Lexeme – Index

Language Form Meaning Grammar Note
Old English wyrigan, wirgan

to strangle

wv Details
Frisian wjirgje

to strangle

wv West Frisian Details
Old Frisian wergia

to strangle, to kill

wv Details
German schmieren

to smear, to anoint

wv Details
Old High German smirwen

to smear

wv Details
Norwegian (Bokmål) rysja

to flay

wv Details
Gothic timrjan

to build

wv Details
Old High German lenzo

spring

wm Details
Old English bierce, byrce, birce, birciae

birch

wf According to OED, Old English had two forms: (1) the strong feminine OE berc, beorc (cognate with ON bjǫrk) from the strong feminine PGm. *berkâ-; and (2) the weak feminine OE bierce, byrce, birce, birciae (cognate with OHG bir(i)cha), from the weak feminine derivative PGm. *birkjôn- < *berkâ-. "The Old English birce gave Middle English birche, modern birch; the northern form birk reaches to Morecambe Bay and Lincoln" (OED). Details
Old Irish necht

winnowing

vn Details
Finnish vaunut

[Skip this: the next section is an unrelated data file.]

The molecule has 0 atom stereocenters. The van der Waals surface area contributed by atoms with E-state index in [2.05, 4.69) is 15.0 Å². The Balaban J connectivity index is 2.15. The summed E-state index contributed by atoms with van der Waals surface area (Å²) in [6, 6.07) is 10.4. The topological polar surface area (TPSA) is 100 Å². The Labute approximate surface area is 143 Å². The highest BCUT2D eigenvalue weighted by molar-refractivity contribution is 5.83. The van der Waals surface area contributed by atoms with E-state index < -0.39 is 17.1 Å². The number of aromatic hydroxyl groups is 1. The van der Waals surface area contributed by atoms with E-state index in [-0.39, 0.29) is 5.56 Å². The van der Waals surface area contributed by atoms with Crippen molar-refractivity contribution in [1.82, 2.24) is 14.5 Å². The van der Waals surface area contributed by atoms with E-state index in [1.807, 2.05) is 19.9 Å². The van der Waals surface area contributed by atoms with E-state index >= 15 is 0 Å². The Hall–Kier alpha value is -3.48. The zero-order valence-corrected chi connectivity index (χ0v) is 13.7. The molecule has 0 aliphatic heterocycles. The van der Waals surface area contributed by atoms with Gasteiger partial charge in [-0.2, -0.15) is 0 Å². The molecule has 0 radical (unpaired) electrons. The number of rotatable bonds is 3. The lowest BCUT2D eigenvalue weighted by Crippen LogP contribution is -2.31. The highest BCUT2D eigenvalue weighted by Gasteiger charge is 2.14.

wagon

vaunu-t 'wagon-PL' (usually used in its plural form) Details
Proto-Indo-European *kweḱ-

see, look at

v. Details
Scottish Gaelic àr

to plough, till, cultivate; ploughing, tillage, agriculture

v,m Archaic. Attested in Norman Macleod's Dictionary of the Gaelic Language, 1830. Details
Proto-Indo-European *terh₁-, *trh₁-, *treh₁-i-

to rub

v, v, v Details
Proto-Indo-European *tark-, *terk-, *tork-

to twist

v, v, v Details
Proto-Italic *pang-, pagto-, *pagto-

to attach

v, v, v Details
Proto-Indo-European *pey-, *poyH-, *pī-

to be fat

v, v, v Details
Proto-Indo-European *newd-, *nowd-

to seize, to take for use

v, v Details
Proto-Indo-European *tel-k-, *tl-ek-

to push, to hit, to kick, to trample

v, v Details
Proto-Slavic *sě̀ti, *sě̀jati

to sow

v, v Details

Page 2 of 3732